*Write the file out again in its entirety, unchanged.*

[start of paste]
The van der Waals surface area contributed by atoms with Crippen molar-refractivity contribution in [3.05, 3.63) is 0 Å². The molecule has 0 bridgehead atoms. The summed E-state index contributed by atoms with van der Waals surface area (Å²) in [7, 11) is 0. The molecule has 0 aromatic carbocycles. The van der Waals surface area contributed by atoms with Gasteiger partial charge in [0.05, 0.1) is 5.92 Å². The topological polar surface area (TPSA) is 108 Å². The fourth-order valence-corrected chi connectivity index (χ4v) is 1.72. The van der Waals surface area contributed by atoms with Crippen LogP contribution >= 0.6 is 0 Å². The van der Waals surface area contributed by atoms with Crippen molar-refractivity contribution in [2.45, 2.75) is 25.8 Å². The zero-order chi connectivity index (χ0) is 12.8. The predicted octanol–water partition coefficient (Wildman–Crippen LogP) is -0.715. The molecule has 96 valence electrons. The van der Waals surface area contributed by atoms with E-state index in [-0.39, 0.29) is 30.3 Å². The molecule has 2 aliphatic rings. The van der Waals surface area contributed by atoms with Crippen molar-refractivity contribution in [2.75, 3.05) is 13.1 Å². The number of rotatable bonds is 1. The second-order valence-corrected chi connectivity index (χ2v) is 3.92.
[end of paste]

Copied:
The van der Waals surface area contributed by atoms with Crippen molar-refractivity contribution in [3.05, 3.63) is 0 Å². The molecule has 0 bridgehead atoms. The summed E-state index contributed by atoms with van der Waals surface area (Å²) in [7, 11) is 0. The molecule has 0 aromatic carbocycles. The van der Waals surface area contributed by atoms with Gasteiger partial charge in [0.05, 0.1) is 5.92 Å². The topological polar surface area (TPSA) is 108 Å². The fourth-order valence-corrected chi connectivity index (χ4v) is 1.72. The van der Waals surface area contributed by atoms with Crippen LogP contribution >= 0.6 is 0 Å². The van der Waals surface area contributed by atoms with Crippen molar-refractivity contribution in [2.45, 2.75) is 25.8 Å². The zero-order chi connectivity index (χ0) is 12.8. The predicted octanol–water partition coefficient (Wildman–Crippen LogP) is -0.715. The molecule has 96 valence electrons. The van der Waals surface area contributed by atoms with E-state index in [-0.39, 0.29) is 30.3 Å². The molecule has 2 aliphatic rings. The van der Waals surface area contributed by atoms with Crippen molar-refractivity contribution in [2.75, 3.05) is 13.1 Å². The number of rotatable bonds is 1. The second-order valence-corrected chi connectivity index (χ2v) is 3.92.